II. Conceptual Issues

Is deflation just inflation with the sign reversed, or are there inherent asymmetries that make it different from inflation, and even disinflation (when the rate of inflation falls)? What are the theoretical and institutional factors that make deflation costly? The clearest asymmetry between inflation and deflation is the problem of a zero-bound on interest rates that tend to be associated with deflationary episodes. In this section, a number of factors beyond the zero-bound issue are discussed that also make deflation problematic.

The costs of deflation depend on its source as well as its extent and duration. It is conceivable that under certain circumstances deflation may not entail significant costs. For example, temporary price declines due to a strong expansion in aggregate supply or productivity spurt may not be too problematic. Positive external shocks, such as falling import prices or aggressive trade liberalization, could push down domestic prices as well. In such cases, deflation is the manifestation of an adjustment to a new equilibrium in the context of rising incomes. It is therefore unlikely to become entrenched in agents’ expectations and have sustained deleterious effects on domestic demand and the pace of activity. Recent developments in information technology, globalization, and deregulation have given a boost to productivity growth across a broad range of goods and services sectors, reducing inflationary pressures. Similar episodes of productivity spurts are believed to have played an important role in deflationary episodes during the 19th century.3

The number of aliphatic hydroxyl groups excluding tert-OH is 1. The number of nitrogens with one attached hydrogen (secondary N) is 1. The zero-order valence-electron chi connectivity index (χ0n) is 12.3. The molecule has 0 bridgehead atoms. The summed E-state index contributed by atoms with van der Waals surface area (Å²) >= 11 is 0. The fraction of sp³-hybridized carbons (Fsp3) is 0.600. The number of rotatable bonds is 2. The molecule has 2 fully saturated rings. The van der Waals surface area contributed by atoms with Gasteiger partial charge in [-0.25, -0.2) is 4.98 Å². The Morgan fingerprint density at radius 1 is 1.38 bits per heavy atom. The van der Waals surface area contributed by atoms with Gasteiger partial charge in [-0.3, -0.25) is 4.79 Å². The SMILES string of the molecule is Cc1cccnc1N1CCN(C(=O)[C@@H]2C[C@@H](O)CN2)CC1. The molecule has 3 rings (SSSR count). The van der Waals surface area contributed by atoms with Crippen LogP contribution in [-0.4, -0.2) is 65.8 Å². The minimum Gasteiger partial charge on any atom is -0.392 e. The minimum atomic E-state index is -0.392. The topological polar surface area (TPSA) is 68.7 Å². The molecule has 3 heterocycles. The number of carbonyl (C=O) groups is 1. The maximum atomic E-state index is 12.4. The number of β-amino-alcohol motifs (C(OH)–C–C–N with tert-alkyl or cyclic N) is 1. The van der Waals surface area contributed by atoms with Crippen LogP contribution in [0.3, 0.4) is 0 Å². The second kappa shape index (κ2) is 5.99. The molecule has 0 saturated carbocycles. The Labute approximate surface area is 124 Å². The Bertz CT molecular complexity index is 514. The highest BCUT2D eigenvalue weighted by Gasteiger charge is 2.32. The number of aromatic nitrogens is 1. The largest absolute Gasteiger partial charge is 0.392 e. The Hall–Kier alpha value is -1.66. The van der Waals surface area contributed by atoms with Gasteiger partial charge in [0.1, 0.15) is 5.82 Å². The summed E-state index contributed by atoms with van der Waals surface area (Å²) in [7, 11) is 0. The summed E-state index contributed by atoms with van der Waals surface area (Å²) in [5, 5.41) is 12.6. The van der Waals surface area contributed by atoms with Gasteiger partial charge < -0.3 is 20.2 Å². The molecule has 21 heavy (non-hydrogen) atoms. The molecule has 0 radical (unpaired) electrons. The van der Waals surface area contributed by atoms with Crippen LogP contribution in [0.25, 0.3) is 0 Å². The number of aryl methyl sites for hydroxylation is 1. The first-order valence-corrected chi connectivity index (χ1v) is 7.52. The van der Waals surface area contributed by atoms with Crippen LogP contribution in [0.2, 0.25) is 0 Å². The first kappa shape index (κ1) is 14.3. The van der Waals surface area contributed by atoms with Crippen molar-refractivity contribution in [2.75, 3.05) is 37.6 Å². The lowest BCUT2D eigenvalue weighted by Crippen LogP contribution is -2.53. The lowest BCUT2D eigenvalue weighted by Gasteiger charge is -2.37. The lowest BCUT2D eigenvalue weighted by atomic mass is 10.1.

However, owing to various nominal rigidities, aggregate demand-driven deflation is likely to entail significant costs. These rigidities can be traced back to financial markets, including the zero-interest rate floor, as well as in the labor market. While the estimates due to the former are considered to be significant although difficult to quantify precisely, studies of the downward rigidity of nominal wages suggest that deflation could impose costs amounting to several percentage points of GDP (Akerlof et. al., 1996).

Collateral and Balance Sheet Effects

Fisher’s (1933) debt-deflation theory highlights the adverse dynamics associated with declining prices. Unanticipated deflation leads to a redistribution of wealth from debtors to creditors. The losses of the debtors may not cancel out against the gains of the creditors since the collateral underlying the transaction loses value as well during deflation. The loss in collateral may be particularly severe when deflation is accompanied by sizable reductions in asset prices.4 As collateral loses value and bankruptcies ensue, banks need to reevaluate their loan portfolios but may find it hard to distinguish between good and bad risks. As a result, they either raise financing charges (the external finance premium rises) or they cut back on lending that they might otherwise have undertaken, resulting in a fall in aggregate demand.

Sticky Wages